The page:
Over the past decade, advances in DNA technologies and bioinformatics have substantially accelerated the redesign of proteins with novel or desired characteristics. Proteins can be rationally engineered if information about the catalytic mechanism and structure of a protein is known. However, practical experience shows that protein dynamics is complex and it is understood that substitutions distant from the active site can alter the characteristics of a protein [116,117]. Directed evolution would be a more suitable approach for the proteins whose structures and mechanisms are known. However, this method is driven by multiple rounds of selection and screening and each step improves the enzyme. In cases where high-throughput screens are unavailable, a semi-rational method involving site saturation mutagenesis may be applied to identify target residues through computational methods. This way, the library size can be reduced to a manageable size to increase the chance of discovering desired variants.

Recently, molecular modeling has been employed to predict protein structures and various algorithms are being used to predict secondary and tertiary structures based on amino acid sequence [118120]. This advancement immensely supports rational design of proteins with unknown structures [118,120]. Furthermore, simulation and molecular docking of small molecules to proteins is another field that has advanced tremendously over the years [121,122]. Molecular docking can facilitate understanding of ligand–protein interactions and hence rational designing of proteins for desired properties [123,124].

Assimilation of unnatural amino acids (uAAs) into proteins has opened new possibilities for creating proteins with novel functions and improved properties [125]. Substitution of natural amino acids with a uAA at multiple specific sites in a protein and insertion of uAAs into proteins to expand the genetic code are two different approaches. With such progress, assimilation of uAAs into proteins may soon be a routine practice in the field of protein engineering, and may become a powerful technique for designing novel enzymes to meet the demands of synthetic biology [126].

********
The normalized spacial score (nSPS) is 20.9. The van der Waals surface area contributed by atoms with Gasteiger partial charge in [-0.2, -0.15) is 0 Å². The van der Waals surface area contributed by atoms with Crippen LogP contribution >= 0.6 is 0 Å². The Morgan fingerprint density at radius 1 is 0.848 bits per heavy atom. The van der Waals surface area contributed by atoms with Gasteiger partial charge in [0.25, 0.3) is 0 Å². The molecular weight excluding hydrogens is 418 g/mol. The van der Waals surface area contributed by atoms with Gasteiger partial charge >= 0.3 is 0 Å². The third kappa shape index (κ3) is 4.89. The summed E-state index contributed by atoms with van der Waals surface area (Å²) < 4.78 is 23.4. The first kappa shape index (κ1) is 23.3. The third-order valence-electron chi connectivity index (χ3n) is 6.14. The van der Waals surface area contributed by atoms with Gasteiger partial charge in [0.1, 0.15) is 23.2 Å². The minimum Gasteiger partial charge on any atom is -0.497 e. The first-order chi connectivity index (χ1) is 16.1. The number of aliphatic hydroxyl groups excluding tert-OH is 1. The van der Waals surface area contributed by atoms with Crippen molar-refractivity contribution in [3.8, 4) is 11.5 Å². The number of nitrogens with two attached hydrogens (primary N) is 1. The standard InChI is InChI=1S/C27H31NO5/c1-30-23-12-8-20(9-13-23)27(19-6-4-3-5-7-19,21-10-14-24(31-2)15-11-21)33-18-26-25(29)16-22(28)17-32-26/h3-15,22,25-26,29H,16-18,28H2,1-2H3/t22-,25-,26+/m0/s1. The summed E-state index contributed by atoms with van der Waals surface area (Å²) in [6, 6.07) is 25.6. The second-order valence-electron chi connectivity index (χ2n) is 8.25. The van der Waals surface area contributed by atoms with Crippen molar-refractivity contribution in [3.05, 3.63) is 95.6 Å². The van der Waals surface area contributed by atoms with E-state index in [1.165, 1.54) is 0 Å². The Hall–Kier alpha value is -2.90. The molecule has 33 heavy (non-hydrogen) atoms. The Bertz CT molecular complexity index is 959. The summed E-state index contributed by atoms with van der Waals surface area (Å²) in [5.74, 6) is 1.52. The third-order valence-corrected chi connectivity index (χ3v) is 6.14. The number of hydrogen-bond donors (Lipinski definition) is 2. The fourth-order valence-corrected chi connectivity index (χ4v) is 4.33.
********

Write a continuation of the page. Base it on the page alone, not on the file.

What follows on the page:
3. Immobilization to Upgrade Industrial Enzymes

Since the first industrial application of immobilized amino acylase in 1967 for the resolution of amino acids, enzyme immobilization technology has attracted increasing attention and considerable progress has been made in recent decades. Enzymes are exploited as catalysts in many industrial, biomedical, and analytical processes. There has been considerable interest in the development of enzyme immobilization techniques because immobilized enzymes have enhanced stability compared to soluble enzymes, and can easily be separated from the reaction. Approaches used for the design of immobilized enzymes have become increasingly more rational and are employed to generate improved catalysts for industrial applications. There are a variety of methods used to immobilize enzymes, the three of the most common being adsorption, entrapment, and crosslinking or covalently binding to a support (Figure 3). Recently, the major focus of enzyme immobilization is the development of robust enzymes that are not only active but also stable and selective in organic solvents. The ideal immobilization procedure for a given enzyme is one that permits a high turnover rate of the enzyme while retaining high catalytic activity over time. Proteins are immobilized either by physical adsorption to the surface of the nanoparticle or by covalent bonding to previously functionalized nanoparticles.

3.1. Activity